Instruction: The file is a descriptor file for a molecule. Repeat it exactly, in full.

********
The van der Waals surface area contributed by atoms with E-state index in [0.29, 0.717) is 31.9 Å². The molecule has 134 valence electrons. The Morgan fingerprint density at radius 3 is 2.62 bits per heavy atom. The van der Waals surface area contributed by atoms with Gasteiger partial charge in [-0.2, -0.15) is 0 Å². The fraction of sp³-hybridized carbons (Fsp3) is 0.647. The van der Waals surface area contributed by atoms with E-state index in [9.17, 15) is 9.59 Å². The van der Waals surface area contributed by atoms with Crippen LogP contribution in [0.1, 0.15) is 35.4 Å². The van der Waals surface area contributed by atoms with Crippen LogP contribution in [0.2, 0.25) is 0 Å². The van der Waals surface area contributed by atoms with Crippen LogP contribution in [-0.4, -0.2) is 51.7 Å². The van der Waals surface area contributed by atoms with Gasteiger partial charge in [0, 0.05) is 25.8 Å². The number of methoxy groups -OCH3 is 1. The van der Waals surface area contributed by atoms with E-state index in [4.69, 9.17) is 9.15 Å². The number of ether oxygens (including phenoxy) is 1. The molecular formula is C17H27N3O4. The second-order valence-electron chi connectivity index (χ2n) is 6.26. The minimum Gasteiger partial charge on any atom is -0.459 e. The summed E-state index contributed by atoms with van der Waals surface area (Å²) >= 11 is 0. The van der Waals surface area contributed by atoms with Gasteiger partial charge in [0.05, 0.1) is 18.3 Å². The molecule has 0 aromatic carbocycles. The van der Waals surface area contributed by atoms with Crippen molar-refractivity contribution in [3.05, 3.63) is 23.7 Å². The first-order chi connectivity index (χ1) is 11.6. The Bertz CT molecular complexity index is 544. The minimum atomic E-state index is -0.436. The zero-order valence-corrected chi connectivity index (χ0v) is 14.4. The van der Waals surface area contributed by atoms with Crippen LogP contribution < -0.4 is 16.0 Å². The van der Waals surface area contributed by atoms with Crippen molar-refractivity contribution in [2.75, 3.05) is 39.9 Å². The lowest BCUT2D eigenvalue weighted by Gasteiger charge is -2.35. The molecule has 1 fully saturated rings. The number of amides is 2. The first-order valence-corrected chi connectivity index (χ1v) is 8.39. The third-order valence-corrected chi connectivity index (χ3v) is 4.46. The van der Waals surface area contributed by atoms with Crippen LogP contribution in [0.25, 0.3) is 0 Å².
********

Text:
The van der Waals surface area contributed by atoms with E-state index in [0.29, 0.717) is 31.9 Å². The molecule has 134 valence electrons. The Morgan fingerprint density at radius 3 is 2.62 bits per heavy atom. The van der Waals surface area contributed by atoms with Gasteiger partial charge in [-0.2, -0.15) is 0 Å². The fraction of sp³-hybridized carbons (Fsp3) is 0.647. The van der Waals surface area contributed by atoms with E-state index in [9.17, 15) is 9.59 Å². The van der Waals surface area contributed by atoms with Crippen LogP contribution in [0.1, 0.15) is 35.4 Å². The van der Waals surface area contributed by atoms with Crippen LogP contribution in [0.2, 0.25) is 0 Å². The van der Waals surface area contributed by atoms with Crippen LogP contribution in [-0.4, -0.2) is 51.7 Å². The van der Waals surface area contributed by atoms with Gasteiger partial charge in [0, 0.05) is 25.8 Å². The number of methoxy groups -OCH3 is 1. The van der Waals surface area contributed by atoms with E-state index in [4.69, 9.17) is 9.15 Å². The number of ether oxygens (including phenoxy) is 1. The molecular formula is C17H27N3O4. The second-order valence-electron chi connectivity index (χ2n) is 6.26. The minimum Gasteiger partial charge on any atom is -0.459 e. The summed E-state index contributed by atoms with van der Waals surface area (Å²) >= 11 is 0. The van der Waals surface area contributed by atoms with Gasteiger partial charge in [0.05, 0.1) is 18.3 Å². The molecule has 0 aromatic carbocycles. The van der Waals surface area contributed by atoms with Crippen molar-refractivity contribution in [3.05, 3.63) is 23.7 Å². The first-order chi connectivity index (χ1) is 11.6. The Bertz CT molecular complexity index is 544. The minimum atomic E-state index is -0.436. The zero-order valence-corrected chi connectivity index (χ0v) is 14.4. The van der Waals surface area contributed by atoms with Crippen LogP contribution < -0.4 is 16.0 Å². The van der Waals surface area contributed by atoms with Crippen molar-refractivity contribution in [2.75, 3.05) is 39.9 Å². The lowest BCUT2D eigenvalue weighted by Gasteiger charge is -2.35. The molecule has 1 fully saturated rings. The number of amides is 2. The first-order valence-corrected chi connectivity index (χ1v) is 8.39. The third-order valence-corrected chi connectivity index (χ3v) is 4.46. The van der Waals surface area contributed by atoms with Crippen LogP contribution in [0.25, 0.3) is 0 Å².